Medium Short: Fallen blossom flies

Spiritual syntax revisited

B. Lorraine Smith
7 min readJul 7, 2023
Bringing a bougainvillea home via the Montreal metro guarantees active, multi-lingual conversations with total strangers. One of many adventures as I practice a new inner grammar. (Photo by me, July 2023)

Welcome to the latest Medium Short, a weekly accountability practice highlighting what I’m up to along the unmarked trail towards #IndustrialHealing. Reminder: all my Medium articles are linked for free here.

A thousand years ago, I majored in religious studies at university. This entailed a whole heap of things, many of which I’m only now coming to grasp. One thing that I delighted in then, and which feels pertinent today, is a haiku by the Japanese poet Arakida Moritake (1473–1549). Moritake’s poem was a guiding force this week.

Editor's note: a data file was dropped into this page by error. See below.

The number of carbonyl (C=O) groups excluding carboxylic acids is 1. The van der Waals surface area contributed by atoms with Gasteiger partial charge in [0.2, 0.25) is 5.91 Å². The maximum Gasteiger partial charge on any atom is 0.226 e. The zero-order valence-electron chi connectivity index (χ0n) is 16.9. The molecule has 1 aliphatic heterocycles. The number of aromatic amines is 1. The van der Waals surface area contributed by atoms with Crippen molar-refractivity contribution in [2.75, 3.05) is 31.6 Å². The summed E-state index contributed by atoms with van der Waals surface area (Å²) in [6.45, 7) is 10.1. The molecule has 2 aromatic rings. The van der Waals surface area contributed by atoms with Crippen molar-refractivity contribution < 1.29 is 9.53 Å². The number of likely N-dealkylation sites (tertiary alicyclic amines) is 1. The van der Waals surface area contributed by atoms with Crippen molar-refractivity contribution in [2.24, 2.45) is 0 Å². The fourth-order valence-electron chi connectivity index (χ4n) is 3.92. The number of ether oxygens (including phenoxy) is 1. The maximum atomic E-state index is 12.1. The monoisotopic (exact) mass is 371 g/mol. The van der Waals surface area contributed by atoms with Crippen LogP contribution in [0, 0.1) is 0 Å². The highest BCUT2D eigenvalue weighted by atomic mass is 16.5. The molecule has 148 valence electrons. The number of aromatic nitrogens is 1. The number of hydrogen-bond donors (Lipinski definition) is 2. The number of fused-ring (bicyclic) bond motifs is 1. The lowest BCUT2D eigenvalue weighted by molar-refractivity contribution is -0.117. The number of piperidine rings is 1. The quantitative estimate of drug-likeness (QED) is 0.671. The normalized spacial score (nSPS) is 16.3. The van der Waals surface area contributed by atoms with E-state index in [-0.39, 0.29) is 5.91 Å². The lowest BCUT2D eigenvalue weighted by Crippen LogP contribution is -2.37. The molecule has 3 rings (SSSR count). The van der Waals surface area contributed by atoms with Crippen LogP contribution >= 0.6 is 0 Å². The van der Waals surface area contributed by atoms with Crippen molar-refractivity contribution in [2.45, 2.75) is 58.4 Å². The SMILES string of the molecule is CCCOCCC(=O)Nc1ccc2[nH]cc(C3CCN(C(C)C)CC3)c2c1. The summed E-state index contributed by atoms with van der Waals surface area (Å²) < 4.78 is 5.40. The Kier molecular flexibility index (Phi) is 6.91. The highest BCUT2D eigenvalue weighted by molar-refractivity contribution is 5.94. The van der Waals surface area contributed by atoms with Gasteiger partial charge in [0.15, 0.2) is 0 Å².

A fallen blossom
returning to the bough, I thought —
But no, a butterfly.

There are many translations of this poem (the above is by Steven D. Carter). Each version reminds me of that threshold we cross unexpectedly, with reoriented understanding on things minute and massive.

I experience this as a kind of upgraded spiritual syntax, where a newly recognized pattern or rule-set governing the world around me is at long last snapped into place. To take the language analogy a step further, it’s as if I could “speak the language” well enough before crossing this threshold, but without realizing it (beyond a nagging feeling of not fully comprehending) I wasn’t…



B. Lorraine Smith

Former sustainability consultant replacing ESG with reality-based insights about corporate purpose and impact.